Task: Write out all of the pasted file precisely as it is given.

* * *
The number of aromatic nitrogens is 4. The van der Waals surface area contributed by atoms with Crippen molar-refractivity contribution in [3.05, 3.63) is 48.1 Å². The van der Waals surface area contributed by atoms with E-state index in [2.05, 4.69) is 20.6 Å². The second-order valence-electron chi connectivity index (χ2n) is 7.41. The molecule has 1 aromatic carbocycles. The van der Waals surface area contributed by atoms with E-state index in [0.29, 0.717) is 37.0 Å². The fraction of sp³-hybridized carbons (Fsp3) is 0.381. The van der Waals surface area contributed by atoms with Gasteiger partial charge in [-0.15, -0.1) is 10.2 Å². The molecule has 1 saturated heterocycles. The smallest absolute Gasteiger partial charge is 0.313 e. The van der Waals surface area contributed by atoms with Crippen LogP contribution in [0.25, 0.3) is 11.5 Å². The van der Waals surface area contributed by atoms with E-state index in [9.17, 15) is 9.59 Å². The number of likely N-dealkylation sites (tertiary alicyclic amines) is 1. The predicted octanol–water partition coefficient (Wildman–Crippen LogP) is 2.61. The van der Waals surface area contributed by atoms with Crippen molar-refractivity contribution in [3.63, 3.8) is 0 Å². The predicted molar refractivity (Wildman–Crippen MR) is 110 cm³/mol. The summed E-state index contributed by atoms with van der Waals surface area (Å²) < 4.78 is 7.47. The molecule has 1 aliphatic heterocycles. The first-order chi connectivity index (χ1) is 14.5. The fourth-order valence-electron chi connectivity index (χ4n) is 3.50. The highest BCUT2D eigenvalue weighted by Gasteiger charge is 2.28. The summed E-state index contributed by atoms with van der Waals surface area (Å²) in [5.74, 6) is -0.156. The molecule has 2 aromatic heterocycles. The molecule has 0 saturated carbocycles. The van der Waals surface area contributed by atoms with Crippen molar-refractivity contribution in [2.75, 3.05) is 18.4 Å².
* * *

The number of aromatic nitrogens is 4. The van der Waals surface area contributed by atoms with Crippen molar-refractivity contribution in [3.05, 3.63) is 48.1 Å². The van der Waals surface area contributed by atoms with E-state index in [2.05, 4.69) is 20.6 Å². The second-order valence-electron chi connectivity index (χ2n) is 7.41. The molecule has 1 aromatic carbocycles. The van der Waals surface area contributed by atoms with E-state index in [0.29, 0.717) is 37.0 Å². The fraction of sp³-hybridized carbons (Fsp3) is 0.381. The van der Waals surface area contributed by atoms with Gasteiger partial charge in [-0.15, -0.1) is 10.2 Å². The molecule has 1 saturated heterocycles. The smallest absolute Gasteiger partial charge is 0.313 e. The van der Waals surface area contributed by atoms with Crippen LogP contribution in [0.25, 0.3) is 11.5 Å². The van der Waals surface area contributed by atoms with E-state index in [9.17, 15) is 9.59 Å². The number of likely N-dealkylation sites (tertiary alicyclic amines) is 1. The predicted octanol–water partition coefficient (Wildman–Crippen LogP) is 2.61. The van der Waals surface area contributed by atoms with Crippen molar-refractivity contribution in [3.63, 3.8) is 0 Å². The predicted molar refractivity (Wildman–Crippen MR) is 110 cm³/mol. The summed E-state index contributed by atoms with van der Waals surface area (Å²) < 4.78 is 7.47. The molecule has 1 aliphatic heterocycles. The first-order chi connectivity index (χ1) is 14.5. The fourth-order valence-electron chi connectivity index (χ4n) is 3.50. The highest BCUT2D eigenvalue weighted by Gasteiger charge is 2.28. The summed E-state index contributed by atoms with van der Waals surface area (Å²) in [5.74, 6) is -0.156. The molecule has 2 aromatic heterocycles. The molecule has 0 saturated carbocycles. The van der Waals surface area contributed by atoms with Crippen molar-refractivity contribution in [2.75, 3.05) is 18.4 Å².